A Quick History Lesson
In recent years, Illinois has made various changes to the maintenance (spousal support) section of Illinois Marriage and Dissolution of Marriage Act— 750 ILCS 5/504. Before 2015, judges had wide discretion when tasked with determining a payor-spouse’s support obligation in terms of amount and duration. Unlike Illinois’ child support statute, the Court had no formula to apply; rather, it examined a laundry list of equitable factors on a case by case basis. These factors included, but were not limited to, the needs of each spouse, length of the marriage, income and earning capacity of each spouse, standard of living established during the marriage, etc.
Effective July 1, 2015, the legislature developed a two-pronged approach to determining maintenance which limited judges’ latitude and strived to create more uniformity on this issue. First, the Court had to determine whether the movant-party was indeed a maintenance candidate; if the answer was “yes,” then the Court could apply a statutory formula. NOTE: If the divorcing couple’s annual combined income exceed $250,000, the guidelines would not apply which invited the court to defer to its application the Section 504 factors and historical methods of calculation.
2015 Formula for Determining Maintenance Amount
Calculate 30% of the payor-spouse’s gross income – 20% of the recipient-spouse’s gross income. If that amount exceeds 40% of the combined gross income of both parties, then then recipient-spouse’s maintenance award would be capped at the 40% amount ensure support payments wouldn’t result in a windfall to the recipient.
2015 Formula for Determining Maintenance Duration
Take the length of the parties’ marriage (i.e., the date of marriage through date of divorce case filing) as follows:
- 0-5 years of marriage x 20%
- 5-10 years of marriage x 40%
- 10-15 years of marriage x 60%
- 15-20 years of marriage x 80%
- 20 or more years of marriage: the Court had discretion to award the recipient spouse permanent maintenance or a duration equal to the length of the parties’ marriage.
Critical January 1, 2018 Amendments to Illinois’ Maintenance Statute:
The duration calculation changed (which could result in a shorter payment period) and the threshold of a couple’s combined gross income increased from $250,000 to $500,000. The take away effects? Now higher-income families also fell under the statute’s purview. For long-term marriages, recipient-spouses could receive a larger support amount. Duration wise, the payor-spouse is no exposed to the ominous obligation of paying maintenance “permanently.”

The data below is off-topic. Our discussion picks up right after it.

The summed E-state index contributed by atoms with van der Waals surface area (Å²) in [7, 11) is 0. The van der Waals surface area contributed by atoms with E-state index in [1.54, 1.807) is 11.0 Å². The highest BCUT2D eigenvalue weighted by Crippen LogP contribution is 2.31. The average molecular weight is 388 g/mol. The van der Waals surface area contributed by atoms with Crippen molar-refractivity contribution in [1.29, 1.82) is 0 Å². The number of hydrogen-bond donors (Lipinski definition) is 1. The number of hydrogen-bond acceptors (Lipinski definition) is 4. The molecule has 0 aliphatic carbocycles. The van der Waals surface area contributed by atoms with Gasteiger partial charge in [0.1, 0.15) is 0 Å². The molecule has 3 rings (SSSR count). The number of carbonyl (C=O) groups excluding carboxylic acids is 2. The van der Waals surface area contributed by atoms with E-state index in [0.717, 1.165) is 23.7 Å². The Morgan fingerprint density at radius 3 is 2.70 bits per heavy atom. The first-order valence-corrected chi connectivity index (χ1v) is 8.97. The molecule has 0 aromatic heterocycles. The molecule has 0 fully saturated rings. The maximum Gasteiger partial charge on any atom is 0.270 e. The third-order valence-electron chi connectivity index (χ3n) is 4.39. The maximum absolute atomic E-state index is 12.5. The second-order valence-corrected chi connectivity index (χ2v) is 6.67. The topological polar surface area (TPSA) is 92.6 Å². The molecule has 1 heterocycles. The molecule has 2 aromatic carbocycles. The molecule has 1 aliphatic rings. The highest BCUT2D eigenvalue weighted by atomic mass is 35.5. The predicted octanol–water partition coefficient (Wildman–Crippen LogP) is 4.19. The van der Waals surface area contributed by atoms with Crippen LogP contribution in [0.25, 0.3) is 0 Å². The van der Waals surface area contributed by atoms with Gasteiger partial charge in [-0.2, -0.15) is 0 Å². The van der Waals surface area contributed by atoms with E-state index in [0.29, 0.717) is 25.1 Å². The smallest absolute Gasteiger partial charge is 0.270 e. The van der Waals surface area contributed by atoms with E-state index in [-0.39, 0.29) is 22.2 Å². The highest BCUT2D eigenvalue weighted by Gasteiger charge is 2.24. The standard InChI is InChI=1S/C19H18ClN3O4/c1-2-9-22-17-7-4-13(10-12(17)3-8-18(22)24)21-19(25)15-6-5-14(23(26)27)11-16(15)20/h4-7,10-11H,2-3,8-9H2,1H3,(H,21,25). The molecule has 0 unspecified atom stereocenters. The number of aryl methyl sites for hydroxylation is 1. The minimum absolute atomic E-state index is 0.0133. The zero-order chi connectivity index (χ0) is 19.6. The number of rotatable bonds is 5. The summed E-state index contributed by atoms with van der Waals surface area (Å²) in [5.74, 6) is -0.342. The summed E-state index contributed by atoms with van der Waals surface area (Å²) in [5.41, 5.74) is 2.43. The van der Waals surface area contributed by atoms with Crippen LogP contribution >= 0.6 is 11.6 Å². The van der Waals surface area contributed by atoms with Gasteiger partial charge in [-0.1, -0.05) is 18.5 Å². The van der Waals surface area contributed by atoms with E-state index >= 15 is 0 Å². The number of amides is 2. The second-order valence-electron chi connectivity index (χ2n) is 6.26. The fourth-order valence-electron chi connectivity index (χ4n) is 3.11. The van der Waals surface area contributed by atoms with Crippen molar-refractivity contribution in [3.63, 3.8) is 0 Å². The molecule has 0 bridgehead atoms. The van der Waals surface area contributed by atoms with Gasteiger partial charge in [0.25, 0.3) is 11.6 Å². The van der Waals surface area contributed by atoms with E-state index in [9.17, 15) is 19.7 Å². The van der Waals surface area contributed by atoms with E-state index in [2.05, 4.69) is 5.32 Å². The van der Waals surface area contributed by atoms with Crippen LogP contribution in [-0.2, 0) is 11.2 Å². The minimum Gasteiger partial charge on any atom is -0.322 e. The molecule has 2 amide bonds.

NOTE: If a party got divorced prior to January 1, 2019 and then seeks to modify the support provision of his/her judgment after January 1, 2019, maintenance will likely remain tax-deductible.
The 2018 Formula for Determining Maintenance Duration created a more gradual
step-up approach—an annual increase rather than a five-year period:
- 0-5 years of marriage x 20% (stayed the same as 2015 amendment)
- 5 years (0.24)
- 6 years (0.28)
- 7 years (0.32)
- 8 years (0.36)
- 9 years (0.4)
- 10 years (0.44)
- 11 years (0.48)
- 12 years (0.52)
- 13 years (0.56)
- 14 years (0.60)
- 15 years (0.64)
- 16 years (0.68)
- 17 years (0.72)
- 18 years (0.76)
- 19 years (0.80)
- 20 or more years of marriage: Payment period will equal the duration of the marriage or be set as “indefinite” maintenance rather than permanent maintenance. In other words, the court has more discretion in determining maintenance for long term marriages and the payor-spouse is less likely to make support payments in perpetuity.
2018 Federal Tax Law’s Impact on Illinois Maintenance Statute:
Prior to the enactment of the federal Tax Cuts and Jobs Act (“TCJA” or “tax reform bill”), the payor-spouse could deduct her maintenance payments from her taxable income and the recipient-spouse would have to pay taxes on his support award. This permitted divorcing couples to structure their settlement agreements/the Court to determine support awards in a way that reduced the tax burden on both parties and spread the family’s income further.
For divorce judgments entered after December 31, 2018 (by agreement of the parties or after trial ruling by the judge), income tax implications have been eliminated from the equation for both spouses. For example, if the payor-spouse no longer gets a tax break, her expendable income will decrease. This means that there will be a decrease of available funds to divide among the family. This is especially true for individuals in higher tax brackets.
Enter Public Act 100-923 (enacted on August 17, 2018):
Effective January 1, 2019, the statutory formula will change once more. It appears that the latest amendment serves to recoup some of the liquid income to be allocated amongst a divorcing family. The court must consider tax consequences of each spouse rather than the “tax consequences of the property division upon the respective economic circumstances of the parties.”
Public Act 100-923 provides that the amount of maintenance shall be calculated by taking 33 and one 1/3 percent (33.3%) of the payor’s net income minus 20 percent of the payee’s net income. The cap for the couple’s combined net income remains at 40 percent.
Also, the Illinois legislature is considering creating a ceiling for the combined amount of maintenance and child support to be paid by the high wage-earning spouse. It is expected that the cap would be set at 50% of the payor-spouse’s net income. Additionally, the unallocated maintenance provision has been deleted.
As Illinois’ laws on spousal support continue to evolve, it is critical that you consult an experienced family law attorney if you are considering divorce or if your divorce process is already underway. Our diverse team of seasoned attorneys at Beermann LLP will guide you through the process and provide you with unparalleled legal service and support.
Lindsay J. Margolis, Divorce and Family Law Attorney